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Addressing multiple breast cancer risk factors in African-American women. J Natl Med Assoc 2004 Jan;96(1):76-86



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This pilot study explored the acceptability and feasibility of and estimated the effectiveness of a weight loss/breast health intervention designed to reduce breast cancer risk in African-American women ages 35-65. The study had a one-group repeated-measures design and took place in a community setting. Forty-four African-American women were recruited, 35 completed the program, and 30 returned for the one-year follow-up. The pilot intervention was three weeks in duration and included twice-weekly exercise classes and weekly active learning seminars that addressed weight loss, breast health, healthy eating, and leading an active life. Measures included those of behavior related to diet, physical activity, and breast health. Satisfaction questionnaires and focus groups were also used to assess acceptability and cultural competency. Statistical analyses included Paired t-tests and Wilcoxon signed ranks tests. Significant results postintervention showed improved physical activity, dietary, and breast health behaviors. Results suggest the acceptability, feasibility, and effectiveness of this comprehensive weight/loss breast health program in reducing multiple breast cancer risk factors among African-American women.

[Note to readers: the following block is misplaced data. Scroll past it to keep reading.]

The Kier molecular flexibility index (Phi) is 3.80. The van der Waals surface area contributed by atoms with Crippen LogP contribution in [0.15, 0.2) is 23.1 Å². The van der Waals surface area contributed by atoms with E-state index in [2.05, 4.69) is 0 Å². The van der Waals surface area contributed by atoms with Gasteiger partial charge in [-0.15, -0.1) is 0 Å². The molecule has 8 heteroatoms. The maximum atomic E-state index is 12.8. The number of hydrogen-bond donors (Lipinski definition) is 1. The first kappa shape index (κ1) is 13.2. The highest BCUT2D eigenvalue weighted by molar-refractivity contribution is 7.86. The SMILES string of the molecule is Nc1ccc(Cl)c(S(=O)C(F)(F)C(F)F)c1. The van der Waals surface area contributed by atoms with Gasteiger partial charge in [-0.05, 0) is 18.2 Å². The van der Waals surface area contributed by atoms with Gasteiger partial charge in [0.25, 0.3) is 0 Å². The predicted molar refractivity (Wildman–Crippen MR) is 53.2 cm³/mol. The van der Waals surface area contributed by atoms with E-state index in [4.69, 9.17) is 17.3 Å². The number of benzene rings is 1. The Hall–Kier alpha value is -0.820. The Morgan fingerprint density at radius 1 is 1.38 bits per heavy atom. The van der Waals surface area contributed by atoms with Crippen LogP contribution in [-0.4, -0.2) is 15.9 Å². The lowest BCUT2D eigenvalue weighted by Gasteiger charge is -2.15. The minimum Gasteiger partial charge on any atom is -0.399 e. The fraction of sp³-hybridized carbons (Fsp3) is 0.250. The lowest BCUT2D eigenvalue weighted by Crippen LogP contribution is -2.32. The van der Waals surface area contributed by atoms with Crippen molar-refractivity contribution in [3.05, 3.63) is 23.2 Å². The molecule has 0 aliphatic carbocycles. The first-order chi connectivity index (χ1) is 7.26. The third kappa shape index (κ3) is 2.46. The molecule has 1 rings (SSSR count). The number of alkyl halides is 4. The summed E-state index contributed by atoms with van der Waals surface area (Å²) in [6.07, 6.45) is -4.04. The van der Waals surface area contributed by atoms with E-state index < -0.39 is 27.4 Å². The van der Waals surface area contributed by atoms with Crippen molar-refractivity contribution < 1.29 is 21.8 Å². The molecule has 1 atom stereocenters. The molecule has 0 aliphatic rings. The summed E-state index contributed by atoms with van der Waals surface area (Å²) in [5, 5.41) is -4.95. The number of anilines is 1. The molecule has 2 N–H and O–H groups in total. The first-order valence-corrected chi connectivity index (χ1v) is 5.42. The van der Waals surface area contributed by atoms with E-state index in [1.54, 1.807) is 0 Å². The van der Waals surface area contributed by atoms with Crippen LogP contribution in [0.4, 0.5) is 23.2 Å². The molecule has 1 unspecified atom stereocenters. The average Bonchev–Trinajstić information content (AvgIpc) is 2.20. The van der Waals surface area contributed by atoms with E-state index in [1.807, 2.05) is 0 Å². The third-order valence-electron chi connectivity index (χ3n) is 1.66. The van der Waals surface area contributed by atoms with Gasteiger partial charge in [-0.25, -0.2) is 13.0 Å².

Author List

Stolley MR, Fitzgibbon ML, Wells A, Martinovich Z


Melinda Stolley PhD Center Associate Director, Professor in the Medicine department at Medical College of Wisconsin

MESH terms used to index this publication - Major topics in bold

African Americans
Analysis of Variance
Breast Neoplasms
Focus Groups
Health Behavior
Health Promotion
Life Style
Mass Screening
Middle Aged
Patient Satisfaction
Pilot Projects
Risk Factors
Weight Loss
jenkins-FCD Prod-466 5b81815b8b3d1f46bfec16512ed5f574613f59c5